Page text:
The Fidelity Curve: weigh the costs and benefits of different approaches in test cases design

About 2 years ago Ryan Singer wrote a great article about the costs and benefits of creating UI mockups:

and I was very impressed by his article because the same principles could be applied to explain details in test cases design.

A few months ago I wrote an article:

where I told about my observations on test cases titles design. And this observation is highly bound with test cases design fidelity curve, because “Checklist-style” title for test cases (most optimal title for most test cases) — is a “Complete sentence title without steps” on a fidelity curve below:

Test cases details level vs. Time to build test case

“Ideas style” — is an “Epileptic” or “Russian roulette” or “Have no clue” style for test cases titles. Such test cases titles look like:

  • Power on
  • Power off
  • Login
  • Logout

etc. — and almost no one but an author of these “test cases” can understand them, their goal, what should be done, what are conditions and what is an expected outcome.

“Complete sentence style” — is a “Checklist” style for test cases titles. Such test cases titles look like this:

  • Nginx service does not accept an empty nginx.conf file during reload configuration
  • Nginx service accepts regular expressions in “server_name” option in nginx.conf
  • PostgreSQL service does not start if there is no free space available for the database

etc. — and almost every IT engineer can understand the idea of the test, conditions for the test and what is expected from such test cases titles. You spend a bit more time to write such “longer” sentences, but the gained benefits are enormous for such amount of time:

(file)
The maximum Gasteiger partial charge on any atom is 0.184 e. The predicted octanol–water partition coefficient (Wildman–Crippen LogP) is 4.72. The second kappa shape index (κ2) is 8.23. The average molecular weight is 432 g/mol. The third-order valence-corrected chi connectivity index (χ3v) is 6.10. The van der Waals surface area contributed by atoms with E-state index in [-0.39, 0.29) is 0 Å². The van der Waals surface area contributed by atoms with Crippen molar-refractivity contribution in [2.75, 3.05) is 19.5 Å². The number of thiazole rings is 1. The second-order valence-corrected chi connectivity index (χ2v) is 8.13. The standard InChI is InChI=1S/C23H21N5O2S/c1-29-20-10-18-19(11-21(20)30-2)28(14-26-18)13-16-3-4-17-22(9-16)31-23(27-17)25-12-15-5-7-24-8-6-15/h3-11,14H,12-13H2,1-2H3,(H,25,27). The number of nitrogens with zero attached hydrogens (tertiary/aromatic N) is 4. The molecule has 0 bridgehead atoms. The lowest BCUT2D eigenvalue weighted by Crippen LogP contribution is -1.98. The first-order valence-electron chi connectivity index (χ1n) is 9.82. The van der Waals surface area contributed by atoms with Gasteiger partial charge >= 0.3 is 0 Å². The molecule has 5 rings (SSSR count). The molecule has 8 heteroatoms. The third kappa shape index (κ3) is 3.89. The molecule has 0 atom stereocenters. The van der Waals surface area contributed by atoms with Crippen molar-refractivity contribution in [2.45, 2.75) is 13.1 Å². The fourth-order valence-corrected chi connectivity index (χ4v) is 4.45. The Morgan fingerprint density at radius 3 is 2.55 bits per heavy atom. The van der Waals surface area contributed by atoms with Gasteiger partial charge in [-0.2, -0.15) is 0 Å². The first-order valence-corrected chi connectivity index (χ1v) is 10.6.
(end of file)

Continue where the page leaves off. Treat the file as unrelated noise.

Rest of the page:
Test cases details level vs. Time to build test case: optimal case explained
  • you give much more details for a better search, for better test case understanding, better execution by your teammate without providing any steps;
  • you increase test cases coverage because you find more and more test scenarios and test conditions simply looking at your sentences;
  • you structure test cases better, putting them into folders — which brings even better coverage;
  • everyone in your team can read these test cases and exactly understand 3 things: what is tested, how and what is an expected outcome;
  • these test cases could be easily flushed with steps — and this will bring them to an “Orthodox style” test cases — test cases, that could be understood by a newcomer or any other QA engineer in the company:

Lots and lots of benefits for almost the same amount of time, compared to “most used” “Ideas style” test cases and much less time and mental efforts spent compared to “Orthodox style” test cases with steps.

Conclusion

Every QA engineer would like to write test cases fast, simple and clear. 
To achieve this I personally found this fidelity curve in test cases design and I recommend you to use it in your daily QA practice.

And note that this “Complete sentence” approach is perfectly tied with an “Ideal Test Case” (which is a one-liner):

Thank you!